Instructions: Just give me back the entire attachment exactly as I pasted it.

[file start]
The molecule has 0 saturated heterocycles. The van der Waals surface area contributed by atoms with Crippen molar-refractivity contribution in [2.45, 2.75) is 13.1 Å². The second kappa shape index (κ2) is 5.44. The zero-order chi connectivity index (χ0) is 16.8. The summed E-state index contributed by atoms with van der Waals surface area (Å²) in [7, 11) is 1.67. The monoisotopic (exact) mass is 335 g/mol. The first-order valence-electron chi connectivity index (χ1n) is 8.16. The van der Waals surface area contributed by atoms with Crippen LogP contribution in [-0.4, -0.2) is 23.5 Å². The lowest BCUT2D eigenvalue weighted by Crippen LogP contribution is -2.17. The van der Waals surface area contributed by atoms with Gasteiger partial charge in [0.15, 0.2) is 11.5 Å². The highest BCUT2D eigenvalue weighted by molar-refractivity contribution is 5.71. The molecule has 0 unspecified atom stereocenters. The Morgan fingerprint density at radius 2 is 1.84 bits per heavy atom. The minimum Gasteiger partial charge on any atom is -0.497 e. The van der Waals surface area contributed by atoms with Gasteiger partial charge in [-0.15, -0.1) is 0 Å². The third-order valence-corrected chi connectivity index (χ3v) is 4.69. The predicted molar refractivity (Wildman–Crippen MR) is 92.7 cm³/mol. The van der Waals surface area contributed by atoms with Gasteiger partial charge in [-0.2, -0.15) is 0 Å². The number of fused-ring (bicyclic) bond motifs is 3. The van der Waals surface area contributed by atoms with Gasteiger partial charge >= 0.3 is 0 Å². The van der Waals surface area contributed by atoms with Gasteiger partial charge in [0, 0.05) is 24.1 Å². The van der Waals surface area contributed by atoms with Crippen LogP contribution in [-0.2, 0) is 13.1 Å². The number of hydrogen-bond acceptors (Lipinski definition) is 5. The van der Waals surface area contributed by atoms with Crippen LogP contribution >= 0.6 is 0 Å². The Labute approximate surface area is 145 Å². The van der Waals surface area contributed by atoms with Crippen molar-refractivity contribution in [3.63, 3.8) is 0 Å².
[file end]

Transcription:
The molecule has 0 saturated heterocycles. The van der Waals surface area contributed by atoms with Crippen molar-refractivity contribution in [2.45, 2.75) is 13.1 Å². The second kappa shape index (κ2) is 5.44. The zero-order chi connectivity index (χ0) is 16.8. The summed E-state index contributed by atoms with van der Waals surface area (Å²) in [7, 11) is 1.67. The monoisotopic (exact) mass is 335 g/mol. The first-order valence-electron chi connectivity index (χ1n) is 8.16. The van der Waals surface area contributed by atoms with Crippen LogP contribution in [-0.4, -0.2) is 23.5 Å². The lowest BCUT2D eigenvalue weighted by Crippen LogP contribution is -2.17. The van der Waals surface area contributed by atoms with Gasteiger partial charge in [0.15, 0.2) is 11.5 Å². The highest BCUT2D eigenvalue weighted by molar-refractivity contribution is 5.71. The molecule has 0 unspecified atom stereocenters. The Morgan fingerprint density at radius 2 is 1.84 bits per heavy atom. The minimum Gasteiger partial charge on any atom is -0.497 e. The van der Waals surface area contributed by atoms with Gasteiger partial charge in [-0.15, -0.1) is 0 Å². The third-order valence-corrected chi connectivity index (χ3v) is 4.69. The predicted molar refractivity (Wildman–Crippen MR) is 92.7 cm³/mol. The van der Waals surface area contributed by atoms with Gasteiger partial charge in [-0.2, -0.15) is 0 Å². The number of fused-ring (bicyclic) bond motifs is 3. The van der Waals surface area contributed by atoms with Gasteiger partial charge >= 0.3 is 0 Å². The van der Waals surface area contributed by atoms with Gasteiger partial charge in [0, 0.05) is 24.1 Å². The van der Waals surface area contributed by atoms with Crippen LogP contribution in [-0.2, 0) is 13.1 Å². The number of hydrogen-bond acceptors (Lipinski definition) is 5. The van der Waals surface area contributed by atoms with Crippen LogP contribution >= 0.6 is 0 Å². The Labute approximate surface area is 145 Å². The van der Waals surface area contributed by atoms with Crippen molar-refractivity contribution in [3.63, 3.8) is 0 Å².